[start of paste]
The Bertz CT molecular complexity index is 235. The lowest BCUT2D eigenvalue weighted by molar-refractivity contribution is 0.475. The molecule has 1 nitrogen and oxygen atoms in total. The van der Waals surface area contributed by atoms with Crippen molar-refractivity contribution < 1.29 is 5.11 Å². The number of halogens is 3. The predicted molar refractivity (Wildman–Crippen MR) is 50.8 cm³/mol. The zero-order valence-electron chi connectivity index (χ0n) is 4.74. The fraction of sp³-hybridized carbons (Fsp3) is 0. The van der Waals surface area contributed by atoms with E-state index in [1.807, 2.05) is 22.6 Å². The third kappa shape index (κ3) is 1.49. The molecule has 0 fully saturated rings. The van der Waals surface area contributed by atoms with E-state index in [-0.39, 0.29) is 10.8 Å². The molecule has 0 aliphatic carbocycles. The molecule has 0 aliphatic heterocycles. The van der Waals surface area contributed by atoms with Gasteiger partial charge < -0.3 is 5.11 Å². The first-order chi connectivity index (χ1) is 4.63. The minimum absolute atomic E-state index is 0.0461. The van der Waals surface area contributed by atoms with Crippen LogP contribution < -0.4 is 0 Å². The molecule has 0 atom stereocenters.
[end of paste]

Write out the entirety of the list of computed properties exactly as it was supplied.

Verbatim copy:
The Bertz CT molecular complexity index is 235. The lowest BCUT2D eigenvalue weighted by molar-refractivity contribution is 0.475. The molecule has 1 nitrogen and oxygen atoms in total. The van der Waals surface area contributed by atoms with Crippen molar-refractivity contribution < 1.29 is 5.11 Å². The number of halogens is 3. The predicted molar refractivity (Wildman–Crippen MR) is 50.8 cm³/mol. The zero-order valence-electron chi connectivity index (χ0n) is 4.74. The fraction of sp³-hybridized carbons (Fsp3) is 0. The van der Waals surface area contributed by atoms with E-state index in [1.807, 2.05) is 22.6 Å². The third kappa shape index (κ3) is 1.49. The molecule has 0 fully saturated rings. The van der Waals surface area contributed by atoms with E-state index in [-0.39, 0.29) is 10.8 Å². The molecule has 0 aliphatic carbocycles. The molecule has 0 aliphatic heterocycles. The van der Waals surface area contributed by atoms with Gasteiger partial charge < -0.3 is 5.11 Å². The first-order chi connectivity index (χ1) is 4.63. The minimum absolute atomic E-state index is 0.0461. The van der Waals surface area contributed by atoms with Crippen LogP contribution < -0.4 is 0 Å². The molecule has 0 atom stereocenters.